Case Study: Global Enterprise Goes Social With Microsoft Yammer
Authors: Jim Lundy, Lou Latham
Date: September 10, 2013
Topic: Social Software
Research Note Number: 2013-30
Issue: Who are the social software providers and how will they navigate a crowded market?
Issue: What are the best practices for leveraging social software to gain a competitive advantage?
Summary: A highly dispersed enterprise’s knowledge workers lacked cohesive collaboration and felt out of touch. After a short pilot, they deployed a cloud-based enterprise social network (ESN), which helped to transform how they work.
Case Study: Social Network Solution
- Scope: Global enterprise; 10,000+ users
- Duration: 18 months and ongoing
- Pilot: Yammer Freemium
- Final Production: Yammer Enterprise
Business users have grown accustomed to technology in the workplace. As an example, consider the explosion of interest in web conferencing over the last ten years. While business-unit managers can purchase cloud-based services on their local budgets, when adoption goes beyond a small group and reaches an enterprise level, IT often has to jump in. This case study is about a group of enterprise leaders who teamed up with their IT unit to deploy a cloud-based enterprise social network (ESN) to solve a fundamental issue: how to help widely dispersed employees work together more productively.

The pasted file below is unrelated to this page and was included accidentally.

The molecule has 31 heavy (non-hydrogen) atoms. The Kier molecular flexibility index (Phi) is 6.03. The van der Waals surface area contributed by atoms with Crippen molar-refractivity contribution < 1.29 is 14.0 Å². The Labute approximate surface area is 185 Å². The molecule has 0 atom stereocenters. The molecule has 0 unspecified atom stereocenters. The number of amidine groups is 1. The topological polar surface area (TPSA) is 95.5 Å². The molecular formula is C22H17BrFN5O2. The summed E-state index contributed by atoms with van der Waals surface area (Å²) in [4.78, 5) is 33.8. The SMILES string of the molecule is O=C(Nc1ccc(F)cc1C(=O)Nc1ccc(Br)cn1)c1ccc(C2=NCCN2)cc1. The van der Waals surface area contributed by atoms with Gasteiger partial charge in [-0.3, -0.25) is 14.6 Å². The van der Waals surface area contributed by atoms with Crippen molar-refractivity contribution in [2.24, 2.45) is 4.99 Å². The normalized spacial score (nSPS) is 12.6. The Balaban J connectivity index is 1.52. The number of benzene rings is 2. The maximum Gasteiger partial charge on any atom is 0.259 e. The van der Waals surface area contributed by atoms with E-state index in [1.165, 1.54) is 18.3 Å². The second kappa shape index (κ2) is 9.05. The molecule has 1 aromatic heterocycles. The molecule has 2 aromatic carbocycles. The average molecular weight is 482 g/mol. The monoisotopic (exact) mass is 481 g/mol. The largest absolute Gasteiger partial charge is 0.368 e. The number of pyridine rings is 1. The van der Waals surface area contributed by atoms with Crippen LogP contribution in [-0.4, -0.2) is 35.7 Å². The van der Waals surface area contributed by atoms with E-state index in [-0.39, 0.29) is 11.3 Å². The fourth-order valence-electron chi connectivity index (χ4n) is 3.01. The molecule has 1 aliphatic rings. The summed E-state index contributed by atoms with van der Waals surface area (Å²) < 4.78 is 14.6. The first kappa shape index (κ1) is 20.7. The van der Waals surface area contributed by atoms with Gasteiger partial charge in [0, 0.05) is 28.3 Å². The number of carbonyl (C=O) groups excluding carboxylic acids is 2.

The focus of this case study is an international publishing and marketing conglomerate with country offices around the globe. Its widely dispersed and multilingual workforce consists mostly of people who create and manage intellectual property. Because each country office is semi-autonomous but may need to coordinate campaigns or events with one or more other countries, they faced a critical need for multimodal, broad-spectrum collaboration.
Headquarters executives decided to try some of the emerging social media tools to create not only a comprehensive collaboration environment but also a community that would bond users to each other, to the company and to their shared missions. Of key importance was the staff in each country office. Although they had regular meetings with the company’s executive team, they felt persistently isolated from each other. There was very little sustained collaboration, and it was generally reactive. In an effort to knit the country offices together, planners focused on providing high-level collaboration and team building for global business development and other operational initiatives that required company-wide interactions.